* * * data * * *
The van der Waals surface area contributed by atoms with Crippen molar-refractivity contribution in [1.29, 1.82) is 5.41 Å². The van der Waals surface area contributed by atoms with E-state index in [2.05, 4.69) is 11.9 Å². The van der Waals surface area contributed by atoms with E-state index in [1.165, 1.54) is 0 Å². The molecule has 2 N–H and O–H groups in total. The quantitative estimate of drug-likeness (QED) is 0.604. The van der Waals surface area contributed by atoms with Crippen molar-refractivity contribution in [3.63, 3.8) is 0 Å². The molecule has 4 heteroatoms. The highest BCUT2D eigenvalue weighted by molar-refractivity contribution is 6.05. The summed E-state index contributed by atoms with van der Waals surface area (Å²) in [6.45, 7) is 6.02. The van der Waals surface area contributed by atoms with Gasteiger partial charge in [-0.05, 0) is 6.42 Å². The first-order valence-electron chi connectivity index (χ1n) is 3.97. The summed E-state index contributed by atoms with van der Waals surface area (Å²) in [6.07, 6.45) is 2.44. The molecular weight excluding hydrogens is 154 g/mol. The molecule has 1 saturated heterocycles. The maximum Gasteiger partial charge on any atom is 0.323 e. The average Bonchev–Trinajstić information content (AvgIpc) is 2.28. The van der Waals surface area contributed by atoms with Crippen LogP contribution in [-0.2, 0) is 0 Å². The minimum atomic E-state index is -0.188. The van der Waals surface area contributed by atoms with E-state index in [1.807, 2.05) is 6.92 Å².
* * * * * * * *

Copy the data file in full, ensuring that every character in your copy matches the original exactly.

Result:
The van der Waals surface area contributed by atoms with Crippen molar-refractivity contribution in [1.29, 1.82) is 5.41 Å². The van der Waals surface area contributed by atoms with E-state index in [2.05, 4.69) is 11.9 Å². The van der Waals surface area contributed by atoms with E-state index in [1.165, 1.54) is 0 Å². The molecule has 2 N–H and O–H groups in total. The quantitative estimate of drug-likeness (QED) is 0.604. The van der Waals surface area contributed by atoms with Crippen molar-refractivity contribution in [3.63, 3.8) is 0 Å². The molecule has 4 heteroatoms. The highest BCUT2D eigenvalue weighted by molar-refractivity contribution is 6.05. The summed E-state index contributed by atoms with van der Waals surface area (Å²) in [6.45, 7) is 6.02. The van der Waals surface area contributed by atoms with Gasteiger partial charge in [-0.05, 0) is 6.42 Å². The first-order valence-electron chi connectivity index (χ1n) is 3.97. The summed E-state index contributed by atoms with van der Waals surface area (Å²) in [6.07, 6.45) is 2.44. The molecular weight excluding hydrogens is 154 g/mol. The molecule has 1 saturated heterocycles. The maximum Gasteiger partial charge on any atom is 0.323 e. The average Bonchev–Trinajstić information content (AvgIpc) is 2.28. The van der Waals surface area contributed by atoms with Crippen LogP contribution in [-0.2, 0) is 0 Å². The minimum atomic E-state index is -0.188. The van der Waals surface area contributed by atoms with E-state index in [1.807, 2.05) is 6.92 Å².